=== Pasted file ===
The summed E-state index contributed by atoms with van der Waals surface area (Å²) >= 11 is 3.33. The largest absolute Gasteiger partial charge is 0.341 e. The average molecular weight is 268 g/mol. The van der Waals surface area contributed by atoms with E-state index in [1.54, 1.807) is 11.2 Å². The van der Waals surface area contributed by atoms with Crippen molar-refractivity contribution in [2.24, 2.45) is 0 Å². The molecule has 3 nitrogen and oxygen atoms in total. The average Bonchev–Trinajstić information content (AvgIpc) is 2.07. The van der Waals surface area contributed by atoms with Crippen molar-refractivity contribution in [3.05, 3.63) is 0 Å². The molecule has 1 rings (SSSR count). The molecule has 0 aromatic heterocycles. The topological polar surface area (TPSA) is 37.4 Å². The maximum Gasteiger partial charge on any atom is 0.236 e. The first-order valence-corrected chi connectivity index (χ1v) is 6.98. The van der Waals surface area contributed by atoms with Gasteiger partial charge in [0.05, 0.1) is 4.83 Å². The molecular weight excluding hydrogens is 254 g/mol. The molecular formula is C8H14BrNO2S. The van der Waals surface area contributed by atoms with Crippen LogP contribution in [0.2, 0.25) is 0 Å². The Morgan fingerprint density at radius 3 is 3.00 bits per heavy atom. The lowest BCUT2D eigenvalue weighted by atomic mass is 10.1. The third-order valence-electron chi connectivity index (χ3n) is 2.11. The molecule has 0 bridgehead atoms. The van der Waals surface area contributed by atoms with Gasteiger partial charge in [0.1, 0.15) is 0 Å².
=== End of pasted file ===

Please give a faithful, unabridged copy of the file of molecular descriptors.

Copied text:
The summed E-state index contributed by atoms with van der Waals surface area (Å²) >= 11 is 3.33. The largest absolute Gasteiger partial charge is 0.341 e. The average molecular weight is 268 g/mol. The van der Waals surface area contributed by atoms with E-state index in [1.54, 1.807) is 11.2 Å². The van der Waals surface area contributed by atoms with Crippen molar-refractivity contribution in [2.24, 2.45) is 0 Å². The molecule has 3 nitrogen and oxygen atoms in total. The average Bonchev–Trinajstić information content (AvgIpc) is 2.07. The van der Waals surface area contributed by atoms with Crippen molar-refractivity contribution in [3.05, 3.63) is 0 Å². The molecule has 1 rings (SSSR count). The molecule has 0 aromatic heterocycles. The topological polar surface area (TPSA) is 37.4 Å². The maximum Gasteiger partial charge on any atom is 0.236 e. The first-order valence-corrected chi connectivity index (χ1v) is 6.98. The van der Waals surface area contributed by atoms with Gasteiger partial charge in [0.05, 0.1) is 4.83 Å². The molecular weight excluding hydrogens is 254 g/mol. The molecular formula is C8H14BrNO2S. The van der Waals surface area contributed by atoms with Crippen LogP contribution in [0.2, 0.25) is 0 Å². The Morgan fingerprint density at radius 3 is 3.00 bits per heavy atom. The lowest BCUT2D eigenvalue weighted by atomic mass is 10.1. The third-order valence-electron chi connectivity index (χ3n) is 2.11. The molecule has 0 bridgehead atoms. The van der Waals surface area contributed by atoms with Gasteiger partial charge in [0.1, 0.15) is 0 Å².